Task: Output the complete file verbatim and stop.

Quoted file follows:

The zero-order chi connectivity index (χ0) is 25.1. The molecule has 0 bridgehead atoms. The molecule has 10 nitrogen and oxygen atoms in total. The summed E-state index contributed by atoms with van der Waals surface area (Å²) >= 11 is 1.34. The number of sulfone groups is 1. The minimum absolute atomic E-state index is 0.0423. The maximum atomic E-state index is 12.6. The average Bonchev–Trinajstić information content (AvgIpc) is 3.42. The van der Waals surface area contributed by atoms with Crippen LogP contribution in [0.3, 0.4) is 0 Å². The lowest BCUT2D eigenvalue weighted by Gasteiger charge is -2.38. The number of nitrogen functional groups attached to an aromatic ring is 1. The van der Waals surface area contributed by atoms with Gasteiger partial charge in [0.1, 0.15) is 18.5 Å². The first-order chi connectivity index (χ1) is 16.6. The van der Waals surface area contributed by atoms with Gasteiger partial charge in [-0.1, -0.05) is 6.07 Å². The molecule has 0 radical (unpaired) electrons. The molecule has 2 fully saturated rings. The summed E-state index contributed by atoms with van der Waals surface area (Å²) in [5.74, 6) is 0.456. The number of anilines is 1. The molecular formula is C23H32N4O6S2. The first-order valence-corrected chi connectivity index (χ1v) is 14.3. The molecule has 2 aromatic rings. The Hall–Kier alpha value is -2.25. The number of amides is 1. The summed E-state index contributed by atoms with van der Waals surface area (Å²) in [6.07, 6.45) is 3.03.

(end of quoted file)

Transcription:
The zero-order chi connectivity index (χ0) is 25.1. The molecule has 0 bridgehead atoms. The molecule has 10 nitrogen and oxygen atoms in total. The summed E-state index contributed by atoms with van der Waals surface area (Å²) >= 11 is 1.34. The number of sulfone groups is 1. The minimum absolute atomic E-state index is 0.0423. The maximum atomic E-state index is 12.6. The average Bonchev–Trinajstić information content (AvgIpc) is 3.42. The van der Waals surface area contributed by atoms with Crippen LogP contribution in [0.3, 0.4) is 0 Å². The lowest BCUT2D eigenvalue weighted by Gasteiger charge is -2.38. The number of nitrogen functional groups attached to an aromatic ring is 1. The van der Waals surface area contributed by atoms with Gasteiger partial charge in [0.1, 0.15) is 18.5 Å². The first-order chi connectivity index (χ1) is 16.6. The van der Waals surface area contributed by atoms with Gasteiger partial charge in [-0.1, -0.05) is 6.07 Å². The molecule has 0 radical (unpaired) electrons. The molecule has 2 fully saturated rings. The summed E-state index contributed by atoms with van der Waals surface area (Å²) in [5.74, 6) is 0.456. The number of anilines is 1. The molecular formula is C23H32N4O6S2. The first-order valence-corrected chi connectivity index (χ1v) is 14.3. The molecule has 2 aromatic rings. The Hall–Kier alpha value is -2.25. The number of amides is 1. The summed E-state index contributed by atoms with van der Waals surface area (Å²) in [6.07, 6.45) is 3.03.